I dislike driving my boss to curse words, but I did it yesterday.
I was thinking, for some off the wall reason, about typewriters. Old ones. When I was young, I realised that my penmanship was awful, utterly miserable, and that the only way I was ever going to make myself understood in thr written word was to learn to type. I was driven on by finding my grandmother's old typewriter, a beaten up, black enamel, solid steel beast that lurked in it's own black vinyl case. To my young and trembling arms it felt like it weighed 100 pounds or more. In truth it likely only pushed 40, but it was still a steel behemoth.
And thus a writer was born. No, not really. But I did learn to type. Incorrectly. Hunt and peck had nothing on me, I was the all out single finger typist. It was after only a small bit of this before my mother the hyper-retentive accountant realised how serious I was, steadily banging away on this jalopy of a machine. She bit the bullet and taught me proper technique--where to place each finger, and how to reach for each key. And THEN a writer was born.
Not a good one, mind you, but a prolific one. I still have a box-bottom folder here somewhere of my D&D-esque fantasy stories, even ones that show the very beginnings of my surreal leanings. And you sha'nt see any of them. The thing being, I was typing. I was typing a LOT.
It took me years of pounding away on that steel-keyed monster, often reaching into it's gaping oil-smelling maw to release keys that had become intermingled when I typed too fast, trying to rewind and respool the old ribbon, for my mother to realise that I was DEAD serious. One miraculous year she bought me the latest in typewriter technology--a tan, plastic bodied ultralightweight Brother that not only was electric and had an erasable ribbon built right in (no more XXXing or using those sheets of white-out talcum) but it even had three, count them THREE daisy wheels, one each for the three main pitches--10, 12, and 15.
And that's where the trouble starts.
Yesterday midmorning I was thinking along those lines, and thought about my daughter (the younger one) growing up never knowing the agony of having to untangle a Gordian Knot of steel letters, all entwined like angry lovers in front of the platen, and never knowing what magic the words Pica, Elite and...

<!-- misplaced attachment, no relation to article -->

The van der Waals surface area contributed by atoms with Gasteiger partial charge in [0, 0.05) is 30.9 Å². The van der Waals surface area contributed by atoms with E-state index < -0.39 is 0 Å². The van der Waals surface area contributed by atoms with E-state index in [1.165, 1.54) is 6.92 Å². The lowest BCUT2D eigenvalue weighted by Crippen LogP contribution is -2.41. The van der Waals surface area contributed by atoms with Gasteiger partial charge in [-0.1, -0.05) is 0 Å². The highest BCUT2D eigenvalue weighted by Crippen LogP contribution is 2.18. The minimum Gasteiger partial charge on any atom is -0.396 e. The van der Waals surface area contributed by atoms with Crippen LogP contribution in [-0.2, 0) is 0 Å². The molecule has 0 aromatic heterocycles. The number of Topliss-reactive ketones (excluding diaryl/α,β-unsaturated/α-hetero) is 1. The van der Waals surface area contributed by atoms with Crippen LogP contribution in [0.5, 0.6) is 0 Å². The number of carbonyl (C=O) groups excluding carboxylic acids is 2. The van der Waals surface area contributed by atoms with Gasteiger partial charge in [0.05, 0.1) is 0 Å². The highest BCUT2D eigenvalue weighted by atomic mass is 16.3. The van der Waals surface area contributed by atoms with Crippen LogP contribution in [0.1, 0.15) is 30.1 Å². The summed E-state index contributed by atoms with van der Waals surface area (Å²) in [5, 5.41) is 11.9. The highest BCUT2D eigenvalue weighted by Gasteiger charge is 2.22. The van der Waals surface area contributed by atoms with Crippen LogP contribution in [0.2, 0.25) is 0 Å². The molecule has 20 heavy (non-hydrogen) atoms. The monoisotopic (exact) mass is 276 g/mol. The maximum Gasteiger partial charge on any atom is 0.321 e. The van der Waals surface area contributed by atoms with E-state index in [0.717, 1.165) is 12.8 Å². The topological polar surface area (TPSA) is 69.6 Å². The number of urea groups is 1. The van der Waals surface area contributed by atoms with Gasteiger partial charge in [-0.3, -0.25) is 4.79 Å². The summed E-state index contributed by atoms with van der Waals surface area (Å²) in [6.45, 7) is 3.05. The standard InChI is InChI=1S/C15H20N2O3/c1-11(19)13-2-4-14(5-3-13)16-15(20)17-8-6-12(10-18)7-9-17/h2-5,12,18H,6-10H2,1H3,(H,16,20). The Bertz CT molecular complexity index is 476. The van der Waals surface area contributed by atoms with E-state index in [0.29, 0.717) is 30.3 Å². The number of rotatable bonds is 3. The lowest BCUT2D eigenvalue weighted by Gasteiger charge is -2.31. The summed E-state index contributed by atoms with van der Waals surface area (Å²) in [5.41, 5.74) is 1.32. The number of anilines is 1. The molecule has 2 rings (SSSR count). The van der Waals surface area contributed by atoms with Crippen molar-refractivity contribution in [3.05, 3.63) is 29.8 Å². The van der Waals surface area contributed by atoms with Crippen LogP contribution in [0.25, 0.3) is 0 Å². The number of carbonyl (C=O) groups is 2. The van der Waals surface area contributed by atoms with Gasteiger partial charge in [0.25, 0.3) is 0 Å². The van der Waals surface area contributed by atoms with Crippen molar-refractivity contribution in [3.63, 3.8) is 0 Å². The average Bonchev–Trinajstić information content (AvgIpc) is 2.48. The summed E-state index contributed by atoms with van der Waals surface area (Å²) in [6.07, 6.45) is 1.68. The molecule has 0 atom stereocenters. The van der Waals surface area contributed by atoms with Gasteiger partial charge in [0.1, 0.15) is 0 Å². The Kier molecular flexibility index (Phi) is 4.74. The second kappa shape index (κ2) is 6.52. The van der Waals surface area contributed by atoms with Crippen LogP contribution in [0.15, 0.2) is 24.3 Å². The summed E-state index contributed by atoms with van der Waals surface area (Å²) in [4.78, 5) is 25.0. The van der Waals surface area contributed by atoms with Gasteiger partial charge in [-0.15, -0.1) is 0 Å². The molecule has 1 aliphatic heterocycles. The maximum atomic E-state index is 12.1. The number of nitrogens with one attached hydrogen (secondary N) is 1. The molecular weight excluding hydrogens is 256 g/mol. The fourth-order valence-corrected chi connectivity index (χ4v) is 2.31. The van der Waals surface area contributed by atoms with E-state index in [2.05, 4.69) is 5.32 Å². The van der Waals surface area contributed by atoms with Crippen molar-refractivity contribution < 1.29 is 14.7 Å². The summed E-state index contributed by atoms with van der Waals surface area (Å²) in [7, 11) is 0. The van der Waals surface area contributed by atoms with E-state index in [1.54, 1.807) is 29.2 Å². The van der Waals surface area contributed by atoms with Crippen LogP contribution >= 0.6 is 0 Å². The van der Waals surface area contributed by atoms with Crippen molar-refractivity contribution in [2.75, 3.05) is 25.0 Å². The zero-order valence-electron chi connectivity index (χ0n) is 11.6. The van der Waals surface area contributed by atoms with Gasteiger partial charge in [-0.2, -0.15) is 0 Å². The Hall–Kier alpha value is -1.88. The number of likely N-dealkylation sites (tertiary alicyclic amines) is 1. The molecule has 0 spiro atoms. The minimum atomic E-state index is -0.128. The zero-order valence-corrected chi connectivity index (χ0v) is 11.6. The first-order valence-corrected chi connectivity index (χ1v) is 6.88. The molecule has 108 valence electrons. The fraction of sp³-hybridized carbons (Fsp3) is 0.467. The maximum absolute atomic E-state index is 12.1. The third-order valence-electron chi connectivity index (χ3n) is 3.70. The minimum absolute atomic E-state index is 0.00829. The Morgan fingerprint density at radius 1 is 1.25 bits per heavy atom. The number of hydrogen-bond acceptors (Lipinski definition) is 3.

And now you see the problem.
12 characters per inch, or 12 point is called Pica.
15 point is called Elite.
And nobody I know, including me, knows just what the hell you call 10 characters to the inch print.
So naturally I brought the issue to the daughter/the boss, and we turned to the might and majesty of the Internet.
Which gave us one thousand and one hits that told us all about typewriters from the dim reaches of memory up through the modern high-speed, low-drag word processing machines, but nowhere could we find anything other than mention that there used to be just three pitches, and not a billion and one fonts in your choice of a thousand and three styles, shadows, and anti-aliasing.
So I drove the daughter (and myself) to angry cursing after a fruitless half hour of searching, and I turn to you, my devoted readership, to tell me exactly what the hell you call 10 point type. The daughter wanted to say it was called "Courier," which sounds kinda right, but I'm just not certain. I've beaten my tiny grey matter soundly, and come up with nothing else. And fortunate for her she's at the other office, the new sparkly one, with the DOO and our Reginal Admin, to meet a new Regional Admin, and I shall mostly be stuck in the empty milk-crate office doing my little filing, adjusting the A/C down a degree every hour until RMB turns blue, and wishing I knew what that third term was.